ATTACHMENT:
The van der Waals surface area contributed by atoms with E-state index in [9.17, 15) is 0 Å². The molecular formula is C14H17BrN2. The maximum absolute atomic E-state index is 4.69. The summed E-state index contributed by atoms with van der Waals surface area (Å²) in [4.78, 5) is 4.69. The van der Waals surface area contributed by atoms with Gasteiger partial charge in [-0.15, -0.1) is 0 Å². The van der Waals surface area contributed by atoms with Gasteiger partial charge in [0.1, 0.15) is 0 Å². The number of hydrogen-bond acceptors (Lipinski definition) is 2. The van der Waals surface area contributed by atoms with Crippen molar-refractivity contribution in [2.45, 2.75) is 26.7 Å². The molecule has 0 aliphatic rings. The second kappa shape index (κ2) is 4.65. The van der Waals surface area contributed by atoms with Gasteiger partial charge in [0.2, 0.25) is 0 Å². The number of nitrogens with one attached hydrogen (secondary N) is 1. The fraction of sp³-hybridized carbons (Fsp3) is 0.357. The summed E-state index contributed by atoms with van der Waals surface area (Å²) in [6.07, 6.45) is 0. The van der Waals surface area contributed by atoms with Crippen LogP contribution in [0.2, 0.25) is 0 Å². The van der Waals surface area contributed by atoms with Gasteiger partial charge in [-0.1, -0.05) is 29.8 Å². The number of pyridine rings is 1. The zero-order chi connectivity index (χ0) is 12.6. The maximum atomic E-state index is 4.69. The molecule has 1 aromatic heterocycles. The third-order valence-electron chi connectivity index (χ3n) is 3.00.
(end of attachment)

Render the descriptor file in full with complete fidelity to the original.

The van der Waals surface area contributed by atoms with E-state index in [9.17, 15) is 0 Å². The molecular formula is C14H17BrN2. The maximum absolute atomic E-state index is 4.69. The summed E-state index contributed by atoms with van der Waals surface area (Å²) in [4.78, 5) is 4.69. The van der Waals surface area contributed by atoms with Gasteiger partial charge in [-0.15, -0.1) is 0 Å². The van der Waals surface area contributed by atoms with Gasteiger partial charge in [0.1, 0.15) is 0 Å². The number of hydrogen-bond acceptors (Lipinski definition) is 2. The van der Waals surface area contributed by atoms with Crippen molar-refractivity contribution in [2.45, 2.75) is 26.7 Å². The molecule has 0 aliphatic rings. The second kappa shape index (κ2) is 4.65. The van der Waals surface area contributed by atoms with Gasteiger partial charge in [0.2, 0.25) is 0 Å². The number of nitrogens with one attached hydrogen (secondary N) is 1. The fraction of sp³-hybridized carbons (Fsp3) is 0.357. The summed E-state index contributed by atoms with van der Waals surface area (Å²) in [6.07, 6.45) is 0. The van der Waals surface area contributed by atoms with Crippen LogP contribution in [0.2, 0.25) is 0 Å². The van der Waals surface area contributed by atoms with Gasteiger partial charge in [-0.1, -0.05) is 29.8 Å². The number of pyridine rings is 1. The zero-order chi connectivity index (χ0) is 12.6. The maximum atomic E-state index is 4.69. The molecule has 1 aromatic heterocycles. The third-order valence-electron chi connectivity index (χ3n) is 3.00.